It is unusual for a team’s chief front office executive to be in the spotlight before a conference title game.
But that is what is happening this week with the hype before the New England-Jacksonville game for the AFC title.
One of the storylines is the matchup between New England coach Bill Belichick and Jaguars vice president of football operations Tom Coughlin.
That is because the two men once coached together under Bill Parcells, and Coughlin has a 5-2 edge on Belichick in head-to-head matchups and twice beat him in Super Bowls.
The key to both of Coughlin’s victories was a fierce pass rush that throttled Tom Brady and held him to 14 and 17 points. And then Eli Manning directed game-winning touchdown drives in the fourth quarter of both games.
Since the Jaguars have a strong defense and a good pass rush that has 55 sacks this year, the comparisons are inevitable.
But since Coughlin isn’t coaching, the comparisons are misleading. And nobody knows if the Jaguars pass rush can perform the way the Giants did.
It is also no secret that the key to beating the Patriots is to keep a heavy rush on Brady. Coughlin probably doesn’t have any special insights to add to this fact, although it is being viewed as if he does.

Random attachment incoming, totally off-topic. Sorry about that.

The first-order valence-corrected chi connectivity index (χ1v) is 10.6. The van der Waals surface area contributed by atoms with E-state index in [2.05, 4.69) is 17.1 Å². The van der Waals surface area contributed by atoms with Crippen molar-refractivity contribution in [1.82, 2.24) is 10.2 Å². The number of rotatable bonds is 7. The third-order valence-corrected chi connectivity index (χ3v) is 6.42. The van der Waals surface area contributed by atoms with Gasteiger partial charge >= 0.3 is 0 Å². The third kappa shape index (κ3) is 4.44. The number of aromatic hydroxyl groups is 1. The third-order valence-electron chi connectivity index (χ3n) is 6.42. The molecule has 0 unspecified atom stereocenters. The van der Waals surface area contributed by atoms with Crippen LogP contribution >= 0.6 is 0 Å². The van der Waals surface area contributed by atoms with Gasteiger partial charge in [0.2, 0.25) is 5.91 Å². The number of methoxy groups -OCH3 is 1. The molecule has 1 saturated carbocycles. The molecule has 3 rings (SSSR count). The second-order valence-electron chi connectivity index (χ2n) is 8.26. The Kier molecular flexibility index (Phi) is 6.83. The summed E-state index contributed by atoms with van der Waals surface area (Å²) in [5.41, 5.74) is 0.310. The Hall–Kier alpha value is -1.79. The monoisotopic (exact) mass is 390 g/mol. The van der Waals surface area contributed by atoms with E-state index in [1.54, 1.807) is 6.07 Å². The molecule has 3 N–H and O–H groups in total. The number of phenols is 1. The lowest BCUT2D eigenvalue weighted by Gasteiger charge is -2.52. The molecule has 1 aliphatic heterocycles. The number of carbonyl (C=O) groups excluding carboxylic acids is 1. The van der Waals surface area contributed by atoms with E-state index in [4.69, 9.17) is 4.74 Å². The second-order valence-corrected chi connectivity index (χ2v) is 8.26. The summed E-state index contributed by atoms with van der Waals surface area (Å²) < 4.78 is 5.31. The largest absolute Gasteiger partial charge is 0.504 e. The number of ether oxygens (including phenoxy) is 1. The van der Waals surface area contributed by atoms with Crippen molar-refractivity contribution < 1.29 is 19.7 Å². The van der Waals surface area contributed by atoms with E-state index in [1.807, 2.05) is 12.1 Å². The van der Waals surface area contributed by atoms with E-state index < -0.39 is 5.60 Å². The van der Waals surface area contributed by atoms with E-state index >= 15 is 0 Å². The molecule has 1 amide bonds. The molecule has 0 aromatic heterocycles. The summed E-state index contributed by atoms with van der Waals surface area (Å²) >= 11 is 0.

Coughlin also is given credit for supposedly changing the culture in Jacksonville with his emphasis on things like having the clocks set five minutes fast — i.e, “Coughlin Time.”
In the unlikely event the Jaguars pull off an upset, Coughlin will get much of the credit whether he deserves it or not. It will be viewed as the third time his team beat Belichick’s team in the playoffs.
Coughlin has even overshadowed coach Doug Marrone, who said this week that he leaned heavily on Coughlin all year.
What has also been overlooked is that Coughlin failed to make the playoffs his final four years in New York before being fired. He had losing records his final three years, including 6-10 marks his final two years.
And not many players seemed to express much disappointment about his departure. Coughlin’s abrasive style may have a short shelf life.
Even though he was the Jaguars’ first coach, he is now dealing with a new group of players who are happy to set their watches five minutes ahead.
And he is probably easier to take in small doses since he doesn’t interact with the players as much as he did as a head coach.
His overall record with the Giants was barely over .500 at 110-93, but the two Super Bowl victories obscure that fact.
It is now Coughlin time once again in Jacksonville.
Now we find out if “Coughlin Time” can beat the Patriots once again.